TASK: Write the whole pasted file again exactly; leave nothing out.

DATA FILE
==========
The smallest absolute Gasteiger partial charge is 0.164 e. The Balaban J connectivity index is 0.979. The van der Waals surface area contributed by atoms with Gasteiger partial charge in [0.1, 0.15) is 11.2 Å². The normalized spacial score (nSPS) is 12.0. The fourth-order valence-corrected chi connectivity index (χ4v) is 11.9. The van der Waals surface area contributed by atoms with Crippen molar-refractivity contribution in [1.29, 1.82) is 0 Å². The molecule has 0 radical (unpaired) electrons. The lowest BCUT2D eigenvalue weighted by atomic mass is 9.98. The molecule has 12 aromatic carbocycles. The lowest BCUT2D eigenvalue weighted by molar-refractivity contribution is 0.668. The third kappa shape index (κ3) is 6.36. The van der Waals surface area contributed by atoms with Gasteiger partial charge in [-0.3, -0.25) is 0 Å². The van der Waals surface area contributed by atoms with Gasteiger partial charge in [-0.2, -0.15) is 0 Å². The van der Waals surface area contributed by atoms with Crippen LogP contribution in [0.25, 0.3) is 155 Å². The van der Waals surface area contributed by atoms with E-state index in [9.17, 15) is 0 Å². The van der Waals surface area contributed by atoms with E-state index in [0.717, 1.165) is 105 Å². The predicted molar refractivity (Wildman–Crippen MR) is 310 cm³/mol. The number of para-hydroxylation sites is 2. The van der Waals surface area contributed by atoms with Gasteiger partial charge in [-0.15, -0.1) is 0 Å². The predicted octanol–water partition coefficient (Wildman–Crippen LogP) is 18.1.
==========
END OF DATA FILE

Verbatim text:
The smallest absolute Gasteiger partial charge is 0.164 e. The Balaban J connectivity index is 0.979. The van der Waals surface area contributed by atoms with Gasteiger partial charge in [0.1, 0.15) is 11.2 Å². The normalized spacial score (nSPS) is 12.0. The fourth-order valence-corrected chi connectivity index (χ4v) is 11.9. The van der Waals surface area contributed by atoms with Crippen molar-refractivity contribution in [1.29, 1.82) is 0 Å². The molecule has 0 radical (unpaired) electrons. The lowest BCUT2D eigenvalue weighted by atomic mass is 9.98. The molecule has 12 aromatic carbocycles. The lowest BCUT2D eigenvalue weighted by molar-refractivity contribution is 0.668. The third kappa shape index (κ3) is 6.36. The van der Waals surface area contributed by atoms with Gasteiger partial charge in [-0.3, -0.25) is 0 Å². The van der Waals surface area contributed by atoms with Gasteiger partial charge in [-0.2, -0.15) is 0 Å². The van der Waals surface area contributed by atoms with Crippen LogP contribution in [0.25, 0.3) is 155 Å². The van der Waals surface area contributed by atoms with E-state index in [9.17, 15) is 0 Å². The van der Waals surface area contributed by atoms with E-state index in [0.717, 1.165) is 105 Å². The predicted molar refractivity (Wildman–Crippen MR) is 310 cm³/mol. The number of para-hydroxylation sites is 2. The van der Waals surface area contributed by atoms with Gasteiger partial charge in [-0.15, -0.1) is 0 Å². The predicted octanol–water partition coefficient (Wildman–Crippen LogP) is 18.1.